As the use of the new applications grows, we learn about the benefits and drawbacks with each approach and ultimately, with our increased understanding and knowledge, code requirements change to reflect the safest ways to build and remodel homes.
I-joists are a perfect example of an application that has dramatically changed the building industry and in turn, has driven changes to the building code requirements. Invented in 1969, I-joists are engineered wood joists that offer many benefits while eliminating many problems that regularly arise with conventional wood joists. For example, I-joists are capable of supporting heavy loads with substantially less lumber than solid wood joists. In addition, they are far less prone to bow, crown, twist, cup or split than traditional lumber joists. Problems with squeaky floors are far less prevalent with I-joists because of their overall dimensional stability.
A Solution that Meets Requirements
Because of the benefits of I-joists, their use and application have grown dramatically. In the Fundamentals of Building Construction, Volume 4, authors Iano and Allen state that approximately 50 percent of all wood light framed floors used I-joists. However, one of the drawbacks that have become evident is that I-joists are prone to fail sooner in fires than conventional joists. In response, the 2012 IRC Section R 501.3 code requirements were changed to address the issues related to fire safety.
As of February 2016, local jurisdictions in Arkansas, California, D.C., Florida, Georgia, Idaho, Kentucky, Louisiana, Minnesota, Montana, Rhode Island, South Carolina, Utah, Virginia and Washington have officially adopted the 2012 edition of the more stringent fire protection of I-Joist code. Research firm Forest Economic Advisor projects about 60 percent of jurisdictions will do so by 2017.
There are a variety of options available for home builders and remodelers to use to meet the new code requirements when building with I-joists. For example, basement ceilings can be finished with drywall, or a sprinkler system can be installed. However, both of these options come with substantial budget implications for the homeowners and, in the case of sprinkler systems, home builders are obligated to change their traditional methods of construction. Fortunately, stone wool insulation batts provide a solution that meets the requirements of the code.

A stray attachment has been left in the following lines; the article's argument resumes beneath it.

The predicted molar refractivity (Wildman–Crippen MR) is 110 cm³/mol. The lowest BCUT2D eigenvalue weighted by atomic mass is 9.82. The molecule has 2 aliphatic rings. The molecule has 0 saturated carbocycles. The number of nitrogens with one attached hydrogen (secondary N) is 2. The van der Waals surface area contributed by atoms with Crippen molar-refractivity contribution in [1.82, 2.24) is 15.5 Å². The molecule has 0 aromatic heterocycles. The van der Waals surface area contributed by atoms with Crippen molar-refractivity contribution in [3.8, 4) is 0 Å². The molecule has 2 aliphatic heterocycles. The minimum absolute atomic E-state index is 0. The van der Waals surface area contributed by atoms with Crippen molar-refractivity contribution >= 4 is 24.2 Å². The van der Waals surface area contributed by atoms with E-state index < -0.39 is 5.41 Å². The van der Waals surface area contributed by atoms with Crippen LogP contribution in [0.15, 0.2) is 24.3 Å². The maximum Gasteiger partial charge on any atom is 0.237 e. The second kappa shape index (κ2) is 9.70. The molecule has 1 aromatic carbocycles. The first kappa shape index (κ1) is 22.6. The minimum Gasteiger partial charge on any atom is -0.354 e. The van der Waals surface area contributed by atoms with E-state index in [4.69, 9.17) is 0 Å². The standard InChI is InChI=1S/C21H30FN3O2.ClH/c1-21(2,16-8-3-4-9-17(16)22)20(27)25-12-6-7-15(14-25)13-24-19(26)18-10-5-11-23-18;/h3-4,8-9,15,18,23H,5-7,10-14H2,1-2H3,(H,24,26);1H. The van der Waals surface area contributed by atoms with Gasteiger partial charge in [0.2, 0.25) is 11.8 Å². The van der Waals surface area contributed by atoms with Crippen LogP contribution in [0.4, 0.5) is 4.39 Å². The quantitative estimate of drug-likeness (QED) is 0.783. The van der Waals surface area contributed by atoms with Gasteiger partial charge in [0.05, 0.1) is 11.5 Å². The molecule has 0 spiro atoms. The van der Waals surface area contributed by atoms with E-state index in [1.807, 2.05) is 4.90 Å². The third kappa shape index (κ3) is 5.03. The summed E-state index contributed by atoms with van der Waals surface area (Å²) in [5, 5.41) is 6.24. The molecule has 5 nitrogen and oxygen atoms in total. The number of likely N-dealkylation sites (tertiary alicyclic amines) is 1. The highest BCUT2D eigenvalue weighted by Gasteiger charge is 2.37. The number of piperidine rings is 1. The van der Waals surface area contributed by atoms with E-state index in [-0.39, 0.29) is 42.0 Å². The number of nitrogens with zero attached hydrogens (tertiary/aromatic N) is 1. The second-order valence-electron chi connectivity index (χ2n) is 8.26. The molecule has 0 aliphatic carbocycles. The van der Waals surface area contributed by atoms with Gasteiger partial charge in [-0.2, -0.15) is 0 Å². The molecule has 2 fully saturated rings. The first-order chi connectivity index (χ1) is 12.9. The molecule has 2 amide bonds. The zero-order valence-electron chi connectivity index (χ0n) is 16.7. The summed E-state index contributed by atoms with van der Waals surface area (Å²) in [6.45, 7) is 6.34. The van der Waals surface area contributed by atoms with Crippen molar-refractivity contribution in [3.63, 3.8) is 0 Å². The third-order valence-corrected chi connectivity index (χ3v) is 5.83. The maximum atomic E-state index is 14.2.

Stone wool is simply a type of insulation that is comprised of basalt rock and steel slag, which is a recycled by-product of the steel industry. To manufacture stone wool, these raw materials are melted down into lava and then spun into fibers which then form the insulation. Stone wool resists temperatures up to approximately 2,150 degrees Fahrenheit. While traditional, combustible insulation can fuel a fire and, if exposed, assist in the spread of fire. Stone wool insulation actually impedes the spread of fire and provides valuable extra minutes to save people and property, as well as the resultant environmental damage.
Installing Stone Wool
Installing stone wool batts between I-joists is fast and easy. Using stone wool batts falls easily within the traditional methods of construction that builders and remodelers use, resulting in no changes to the processes typically used by these professionals.
The following assembly was tested and approved to provide alternate fire resistance per the 2012 IRC, section R 501.3, exception 4. The system was tested per ICC Acceptance Criteria AC-14 section 4.4, following ASTM E119.
- Follow instructions on personal protection equipment as outlined on the packaging of the product.
- Install batts between joist webs, on top of the bottom flanges. Use batt widths that correspond to joist spacing. Use minimum 15.25-, 18.5- and 23-inch widths, when I-Joist spacing is 16-, 19.2- and 24-inches on center, respectively.
- Install batts snug around any pipes located in the cavity. Stone wool batts are designed to friction fit to normal I-joist spacing. The batts cut easily with serrated blades. No special training is required to install stone wool.
- Use rigid stay wires between bottom flanges, 24-inches on center and no more than 4-inches from ends of batts.
Other Benefits of Stone Wool
In addition to the benefit of meeting the fire protection code requirements for basement ceilings, stone wool insulation offers many other benefits to homeowners. For example, the unique non-directional structure of stone wool will provide effective sound absorption, thus reducing the sound transfer between floors.
Because stone wool is made from natural and recycled products, the insulation provides an environmentally sustainable solution that the homeowner can feel comfortable using. In addition, the inorganic characteristics of stone wool resist water, and will not promote the growth of mold or mildew, enhancing the desired healthy features of a home.
The use of I-joists in residential applications continues to grow. Combining stone wool insulation with I-joists provides the highest level of construction standards along with fire safety and many other benefits to both the homeowner and the construction contractor.